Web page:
Another key feature I often find overlooked is illuminance. It is, put simply, the density of light that falls on a certain area: When there is a known number of LEDs on a device with known dimensions, how many of them illuminate the actual negative frame? If the lights “power” (technical term: Luminous flux) is expressed in Lumen, how many of these lumens actually backlight a negative frame? “Lumens per area, as sent off the light source”, is called luminous exitance. It proves advantageous if the area of the light source is not much larger than the illuminated negative. This is why I looked for a small light source. I found the Rollei Lumen Square to be compact and powerful, here compared with the well-known Nanguang Video Light:
Rollei Lumen Square
The Rollei Lumen Square has 64 LEDs on a 46.3 cm2 (68 × 68mm) and thus uses nearly 19% of its advertised 604 lm for digitizing a single 135 frame. That is 114 lm per 135 frame! This is so strong, that it enables me to digitize a BW negative with 1/160 sec when spot-metered on a blank frame with ETTR applied. And it comes at a very pleasant price.
Nanguang Video Light CN-T96
The 96 LEDs of the quite often recommendend Nanguang Video Light CN-T96, also used in the famous Skier Sunray Copy Box II (now replaced by its decessor, Copy Box III), illuminate an area of 205 cm2 (174 × 118mm, without device borders). Compare that area with the 8.6 cm2 of a 135 negative (36 × 24mm) – only 4% of the Nanguang CN-T96’s overall power of 1672 lumen (as advertised) can serve for digitizing. That is 70 lm per 135 frame.
Rollei Lumen Square is cable-less
The device provides 32 yellow and 32 blue LEDs. Color temperature and overall power can be adjusted not only by a switch on the device, but also via Bluetooth connection and the Rollei Lumen app. OK, for our purposes, “always 100% and 5500K” is just plenty. Be warned, do not look directly into that light – you’ll see blue dots everywhere for 20 minutes. The Lumen Square is accu-driven and can be loaded via USB, so no cables are hanging around.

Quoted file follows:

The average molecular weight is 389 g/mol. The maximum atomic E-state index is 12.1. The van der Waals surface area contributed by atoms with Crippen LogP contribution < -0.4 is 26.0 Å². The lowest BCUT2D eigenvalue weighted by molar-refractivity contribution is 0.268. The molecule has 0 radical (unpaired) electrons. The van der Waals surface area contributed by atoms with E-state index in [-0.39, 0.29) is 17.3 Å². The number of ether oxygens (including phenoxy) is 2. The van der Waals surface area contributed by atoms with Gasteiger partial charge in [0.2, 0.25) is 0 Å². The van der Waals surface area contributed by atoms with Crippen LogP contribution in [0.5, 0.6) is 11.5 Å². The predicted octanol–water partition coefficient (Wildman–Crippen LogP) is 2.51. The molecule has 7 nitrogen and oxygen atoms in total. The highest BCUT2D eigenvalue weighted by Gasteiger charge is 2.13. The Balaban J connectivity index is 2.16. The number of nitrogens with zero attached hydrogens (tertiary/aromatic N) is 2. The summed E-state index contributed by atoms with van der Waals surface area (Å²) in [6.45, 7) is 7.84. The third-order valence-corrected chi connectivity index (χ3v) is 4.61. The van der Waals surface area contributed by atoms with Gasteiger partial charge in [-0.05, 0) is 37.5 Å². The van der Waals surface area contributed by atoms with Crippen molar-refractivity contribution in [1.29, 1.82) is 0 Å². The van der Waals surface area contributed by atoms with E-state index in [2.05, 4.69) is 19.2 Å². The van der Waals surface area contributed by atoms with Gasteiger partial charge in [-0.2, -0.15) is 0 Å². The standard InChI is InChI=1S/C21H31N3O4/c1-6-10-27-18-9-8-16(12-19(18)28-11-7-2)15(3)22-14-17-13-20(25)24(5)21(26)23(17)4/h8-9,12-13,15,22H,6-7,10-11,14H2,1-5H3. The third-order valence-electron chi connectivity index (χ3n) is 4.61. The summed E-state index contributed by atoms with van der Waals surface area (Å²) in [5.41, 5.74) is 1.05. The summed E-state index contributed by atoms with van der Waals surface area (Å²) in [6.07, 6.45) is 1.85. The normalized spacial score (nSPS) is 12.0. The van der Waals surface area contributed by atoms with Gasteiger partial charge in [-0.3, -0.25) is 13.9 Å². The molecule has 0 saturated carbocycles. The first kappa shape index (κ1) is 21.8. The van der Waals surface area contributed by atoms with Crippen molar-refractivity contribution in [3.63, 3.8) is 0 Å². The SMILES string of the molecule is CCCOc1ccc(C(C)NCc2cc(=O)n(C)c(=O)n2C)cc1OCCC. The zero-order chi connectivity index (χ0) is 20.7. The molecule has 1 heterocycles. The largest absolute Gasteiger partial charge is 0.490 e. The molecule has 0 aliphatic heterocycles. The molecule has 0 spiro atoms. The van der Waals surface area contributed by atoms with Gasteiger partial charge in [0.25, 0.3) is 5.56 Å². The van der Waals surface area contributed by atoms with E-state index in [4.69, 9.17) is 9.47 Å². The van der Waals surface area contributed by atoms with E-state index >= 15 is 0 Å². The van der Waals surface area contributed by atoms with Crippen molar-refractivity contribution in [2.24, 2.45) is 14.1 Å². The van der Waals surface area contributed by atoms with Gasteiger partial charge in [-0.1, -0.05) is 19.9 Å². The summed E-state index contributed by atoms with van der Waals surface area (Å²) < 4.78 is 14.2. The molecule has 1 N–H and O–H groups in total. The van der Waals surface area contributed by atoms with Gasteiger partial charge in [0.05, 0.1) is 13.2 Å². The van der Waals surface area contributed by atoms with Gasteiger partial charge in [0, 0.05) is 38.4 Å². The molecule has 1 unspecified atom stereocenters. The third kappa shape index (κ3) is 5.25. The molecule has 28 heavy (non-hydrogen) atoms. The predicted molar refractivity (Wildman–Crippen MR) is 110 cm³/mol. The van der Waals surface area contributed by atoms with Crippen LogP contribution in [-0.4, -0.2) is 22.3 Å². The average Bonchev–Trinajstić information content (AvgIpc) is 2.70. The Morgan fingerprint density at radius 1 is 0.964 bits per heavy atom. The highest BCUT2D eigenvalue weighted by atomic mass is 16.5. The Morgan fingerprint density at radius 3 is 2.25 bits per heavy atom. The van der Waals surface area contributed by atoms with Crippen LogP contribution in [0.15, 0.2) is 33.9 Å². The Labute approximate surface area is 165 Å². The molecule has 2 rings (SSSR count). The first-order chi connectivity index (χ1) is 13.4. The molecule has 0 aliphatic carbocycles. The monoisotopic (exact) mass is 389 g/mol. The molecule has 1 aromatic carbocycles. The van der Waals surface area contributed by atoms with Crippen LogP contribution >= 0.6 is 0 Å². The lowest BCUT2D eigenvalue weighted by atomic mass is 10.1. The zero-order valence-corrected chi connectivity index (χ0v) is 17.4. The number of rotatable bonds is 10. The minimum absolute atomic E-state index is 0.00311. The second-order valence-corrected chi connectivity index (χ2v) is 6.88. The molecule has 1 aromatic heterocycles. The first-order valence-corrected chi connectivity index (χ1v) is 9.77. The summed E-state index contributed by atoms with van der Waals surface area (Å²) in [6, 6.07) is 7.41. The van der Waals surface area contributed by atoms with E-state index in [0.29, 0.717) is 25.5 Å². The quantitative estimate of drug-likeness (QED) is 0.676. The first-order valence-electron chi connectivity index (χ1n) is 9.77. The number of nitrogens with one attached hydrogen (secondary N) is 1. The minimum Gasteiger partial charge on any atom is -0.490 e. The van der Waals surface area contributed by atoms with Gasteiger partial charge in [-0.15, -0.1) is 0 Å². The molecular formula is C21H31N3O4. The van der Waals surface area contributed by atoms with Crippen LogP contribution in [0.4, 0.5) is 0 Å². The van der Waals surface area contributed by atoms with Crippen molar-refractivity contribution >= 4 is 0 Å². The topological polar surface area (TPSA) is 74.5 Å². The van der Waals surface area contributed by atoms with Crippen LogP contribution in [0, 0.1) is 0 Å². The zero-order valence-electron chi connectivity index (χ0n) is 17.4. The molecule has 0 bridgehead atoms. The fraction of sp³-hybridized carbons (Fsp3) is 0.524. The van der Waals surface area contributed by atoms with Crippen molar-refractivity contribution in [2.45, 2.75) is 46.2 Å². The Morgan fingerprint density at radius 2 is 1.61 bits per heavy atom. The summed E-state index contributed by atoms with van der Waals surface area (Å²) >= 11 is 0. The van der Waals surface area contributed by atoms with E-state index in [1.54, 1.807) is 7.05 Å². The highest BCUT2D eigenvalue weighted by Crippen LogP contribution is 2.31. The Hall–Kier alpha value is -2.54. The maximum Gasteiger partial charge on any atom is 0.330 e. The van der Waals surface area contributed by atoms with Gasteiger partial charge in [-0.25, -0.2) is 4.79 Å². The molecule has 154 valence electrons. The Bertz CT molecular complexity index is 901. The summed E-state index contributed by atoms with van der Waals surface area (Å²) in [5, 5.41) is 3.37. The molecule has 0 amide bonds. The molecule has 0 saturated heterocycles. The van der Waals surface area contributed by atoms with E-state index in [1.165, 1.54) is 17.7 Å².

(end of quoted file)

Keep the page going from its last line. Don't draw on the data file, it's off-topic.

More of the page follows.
|Nikon D5500 · ISO 100 · F8||Color films||BW films|
|Spot meter||1/640 sec||1/1250 sec|
|ETTR, that is overexposed +3 EV||1/80 sec||1/160 sec|
|Nanguang CN-T96||Rollei Lumen Square|
|Number of LEDs||96||64|
|Illuminated area||174 × 118mm
= 205 cm2
|68 × 68mm
= 46 cm2
|Advertised Luminous flux||1672 lm||604 lm|
|Usable luminous exitance||70 lm / neg frame||114 lm / neg frame|
Diffuser: Plexiglas 0M 200 SC
Now that we have a box and a light source and a film holder – isn’t that enough for digitizing? Sorry, not quite. The light source must be diffused, even if it brings its own diffuser. The reason for this is the extremely short distance between the light source and the negative; the danger is that the outlines of the individual LED lights will still be visible on the negative.
Why is diffusing needed?
Contemporary LED light sources are actually arrays of single LED spots. Some offer changing the color temperature – often they internally use blue and yellow LEDs, the latter actually emitting mixed red and green light. Because these LEDs spots usually are packed with some space between them, and the LED’s emit light in a certain angle, under circumstances their outline can be seen on the illuminated area – to be exact: on our negative. This is why the emitted light needs to be diffused.